An employee stock option gives an employee the right to buy a specified number of shares of stock in the employer-corporation at a specified price (strike price) at a specified future time. The goal is to give the employee an incentive for the stock price to go up, making the stock option more valuable. Companies generally grant stock options to reward years of service, or to induce an employee to remain with the company. Options change in value with the stock price. They are not generally assignable. For all of these reasons, stock options are difficult to characterize, value and divide as spouses go their separate ways.
In this first of a two-part discussion of stock options, I explore the issue of characterization of stock options as marital or.
Characterization – Marital property in Oklahoma is property acquired by the parties during marriage through joint industry. Spouses contribute to joint industry in various ways, including maintaining the marital home, caring for children, sacrificing a career to further the career of a spouse, as well as earning income through employment. Stock options granted during marriage are considered marital property in Oklahoma. See Duty v. Duty. Stock options granted after a decree of divorce are the separate property of the employee spouse in Oklahoma. See Ettinger v. Ettinger.
It is possible that stock options granted during marriage are partly marital and partly separate property. There are several relevant dates to consider in analyzing stock options.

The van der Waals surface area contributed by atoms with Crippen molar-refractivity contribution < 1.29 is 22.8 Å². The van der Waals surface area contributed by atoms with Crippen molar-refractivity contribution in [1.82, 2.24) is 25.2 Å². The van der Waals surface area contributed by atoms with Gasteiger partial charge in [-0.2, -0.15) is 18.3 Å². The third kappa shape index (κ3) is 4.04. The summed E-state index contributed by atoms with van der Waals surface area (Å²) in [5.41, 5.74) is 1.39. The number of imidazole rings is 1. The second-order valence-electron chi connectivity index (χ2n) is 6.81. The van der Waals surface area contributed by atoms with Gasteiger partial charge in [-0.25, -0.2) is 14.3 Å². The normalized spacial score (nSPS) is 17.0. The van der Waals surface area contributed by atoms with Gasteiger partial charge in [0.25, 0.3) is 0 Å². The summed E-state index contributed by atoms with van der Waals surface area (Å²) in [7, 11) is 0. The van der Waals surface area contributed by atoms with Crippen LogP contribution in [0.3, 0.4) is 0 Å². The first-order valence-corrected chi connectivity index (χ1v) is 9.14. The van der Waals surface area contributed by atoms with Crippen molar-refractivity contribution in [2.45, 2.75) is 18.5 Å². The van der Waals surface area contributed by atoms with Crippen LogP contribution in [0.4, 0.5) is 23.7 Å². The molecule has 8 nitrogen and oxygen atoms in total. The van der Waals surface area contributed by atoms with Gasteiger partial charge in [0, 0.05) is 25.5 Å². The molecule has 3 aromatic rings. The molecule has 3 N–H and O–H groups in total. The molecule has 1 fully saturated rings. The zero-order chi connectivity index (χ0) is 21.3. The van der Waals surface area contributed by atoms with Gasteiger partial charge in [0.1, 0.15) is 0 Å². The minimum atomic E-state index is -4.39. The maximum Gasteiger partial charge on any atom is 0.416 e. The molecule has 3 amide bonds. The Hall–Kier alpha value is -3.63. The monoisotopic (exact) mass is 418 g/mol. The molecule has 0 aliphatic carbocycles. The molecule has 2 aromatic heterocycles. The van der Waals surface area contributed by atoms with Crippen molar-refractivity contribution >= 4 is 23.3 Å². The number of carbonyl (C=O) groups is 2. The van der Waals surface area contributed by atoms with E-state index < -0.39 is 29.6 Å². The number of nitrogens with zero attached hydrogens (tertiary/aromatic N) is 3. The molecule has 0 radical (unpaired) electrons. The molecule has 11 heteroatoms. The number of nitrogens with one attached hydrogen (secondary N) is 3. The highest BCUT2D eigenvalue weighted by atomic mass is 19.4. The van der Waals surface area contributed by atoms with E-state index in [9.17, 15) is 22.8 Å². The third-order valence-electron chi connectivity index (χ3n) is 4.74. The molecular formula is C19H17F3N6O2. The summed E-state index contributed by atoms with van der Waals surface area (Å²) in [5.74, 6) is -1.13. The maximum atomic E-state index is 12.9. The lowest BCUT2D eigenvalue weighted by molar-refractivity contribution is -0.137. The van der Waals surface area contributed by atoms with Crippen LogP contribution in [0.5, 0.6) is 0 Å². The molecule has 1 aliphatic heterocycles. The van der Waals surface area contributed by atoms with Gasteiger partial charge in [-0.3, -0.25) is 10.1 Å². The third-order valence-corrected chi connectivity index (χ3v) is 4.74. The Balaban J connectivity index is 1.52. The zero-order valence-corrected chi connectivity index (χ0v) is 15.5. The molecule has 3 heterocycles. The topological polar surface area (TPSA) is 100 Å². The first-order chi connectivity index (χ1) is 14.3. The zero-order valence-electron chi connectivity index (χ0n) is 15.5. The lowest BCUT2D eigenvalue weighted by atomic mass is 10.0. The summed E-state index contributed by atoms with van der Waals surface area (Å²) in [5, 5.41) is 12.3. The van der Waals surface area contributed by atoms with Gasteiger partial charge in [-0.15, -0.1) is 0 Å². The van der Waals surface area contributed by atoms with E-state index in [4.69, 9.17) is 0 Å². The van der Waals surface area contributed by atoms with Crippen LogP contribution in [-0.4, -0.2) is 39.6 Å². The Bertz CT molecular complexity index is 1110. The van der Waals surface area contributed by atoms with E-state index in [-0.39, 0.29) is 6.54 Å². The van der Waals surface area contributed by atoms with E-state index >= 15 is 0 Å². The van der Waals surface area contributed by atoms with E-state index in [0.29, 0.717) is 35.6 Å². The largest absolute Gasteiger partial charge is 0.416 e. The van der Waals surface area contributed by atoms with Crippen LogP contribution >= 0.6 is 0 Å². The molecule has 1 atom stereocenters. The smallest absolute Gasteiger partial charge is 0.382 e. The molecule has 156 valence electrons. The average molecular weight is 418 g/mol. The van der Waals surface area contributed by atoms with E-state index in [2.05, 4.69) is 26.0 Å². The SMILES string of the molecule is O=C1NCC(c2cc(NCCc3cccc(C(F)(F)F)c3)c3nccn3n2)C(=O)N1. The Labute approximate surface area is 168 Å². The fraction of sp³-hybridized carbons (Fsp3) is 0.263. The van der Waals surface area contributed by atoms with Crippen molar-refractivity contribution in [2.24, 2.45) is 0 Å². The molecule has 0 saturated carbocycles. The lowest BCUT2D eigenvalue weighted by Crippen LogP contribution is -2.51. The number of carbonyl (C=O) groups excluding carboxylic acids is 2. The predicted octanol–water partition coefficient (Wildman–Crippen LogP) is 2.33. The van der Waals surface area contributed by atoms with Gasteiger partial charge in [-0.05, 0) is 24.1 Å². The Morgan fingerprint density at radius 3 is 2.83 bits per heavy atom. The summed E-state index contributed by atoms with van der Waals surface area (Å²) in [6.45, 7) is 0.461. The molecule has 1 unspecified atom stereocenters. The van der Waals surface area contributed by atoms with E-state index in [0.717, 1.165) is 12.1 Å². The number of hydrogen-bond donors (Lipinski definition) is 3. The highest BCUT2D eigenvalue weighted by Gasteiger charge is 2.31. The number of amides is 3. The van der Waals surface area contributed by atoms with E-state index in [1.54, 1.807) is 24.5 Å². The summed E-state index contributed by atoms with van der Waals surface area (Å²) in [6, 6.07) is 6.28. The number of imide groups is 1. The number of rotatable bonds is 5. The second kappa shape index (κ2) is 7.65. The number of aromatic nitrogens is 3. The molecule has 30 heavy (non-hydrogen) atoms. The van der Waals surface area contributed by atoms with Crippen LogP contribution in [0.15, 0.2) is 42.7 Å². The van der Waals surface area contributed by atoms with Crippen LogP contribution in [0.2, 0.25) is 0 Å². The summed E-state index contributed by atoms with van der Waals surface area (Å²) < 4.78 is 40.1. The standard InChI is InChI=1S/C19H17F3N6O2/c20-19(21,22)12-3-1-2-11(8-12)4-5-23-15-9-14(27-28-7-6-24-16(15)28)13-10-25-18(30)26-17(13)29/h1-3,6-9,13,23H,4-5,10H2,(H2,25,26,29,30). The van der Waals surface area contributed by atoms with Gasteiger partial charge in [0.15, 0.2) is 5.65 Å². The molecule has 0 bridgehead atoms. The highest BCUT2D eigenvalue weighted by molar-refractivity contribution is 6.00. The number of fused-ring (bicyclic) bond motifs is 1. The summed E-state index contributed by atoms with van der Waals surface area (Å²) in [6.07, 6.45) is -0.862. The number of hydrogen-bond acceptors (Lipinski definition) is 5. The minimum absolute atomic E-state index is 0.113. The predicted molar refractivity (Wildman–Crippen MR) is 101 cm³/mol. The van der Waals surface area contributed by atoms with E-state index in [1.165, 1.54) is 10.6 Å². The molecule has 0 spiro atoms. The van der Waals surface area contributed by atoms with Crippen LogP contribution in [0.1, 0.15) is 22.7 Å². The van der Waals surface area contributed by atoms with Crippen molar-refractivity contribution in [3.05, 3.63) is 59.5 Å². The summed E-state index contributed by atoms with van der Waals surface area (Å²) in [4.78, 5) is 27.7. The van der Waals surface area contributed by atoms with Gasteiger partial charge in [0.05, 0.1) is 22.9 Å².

- Grant date – the date an employer awards a stock option to an employee
- Vesting date – the date an employee can exercise a stock option
- Expiration date – the date a vested stock option expires if not exercised by the employee
A divorce can occur at any point along this time line and affect the characterization of the stock option as partly marital and partly separate property. Consider options granted during marriage, but which vest after joint industry ends. What if the options are granted before marriage and vest during marriage?
Stock options granted but not yet vested are contingent assets. Their value will be realized in the future. Taking a cue from how courts treat retirement accounts in divorce, these contingent assets are still considered marital property, even though they require continued employment, or expire on the occurrence or non-occurrence of some future event.
The reason a company grants a stock option can also affect its characterization in divorce. One must always determine why a company grants a stock option. Is it a reward for past service? Is it an incentive to remain with the company? Is it a bonus or a form of deferred compensation? Each case is fact specific.
Parties and courts must fashion a time rule in each case to equitably allocate the marital or separate property components of each stock option award. The time rule is a ratio, or fraction, based on the number of months between various dates such as the date of marriage, date of employment, date the option is granted, date joint industry terminates, vesting date, and exercise date. It is interesting to note that in the Duty case, the Oklahoma Court of Civil Appeals affirmed an award to the wife of one-third of husband’s stock options. Neither the trial court or appellate court explained how it arrived at the one-third figure, except to note that the husband had to continue to work after the marriage to make the options vest.
In part two of this topic, I will explore the valuation and division of stock options in an Oklahoma divorce.
by David Tracy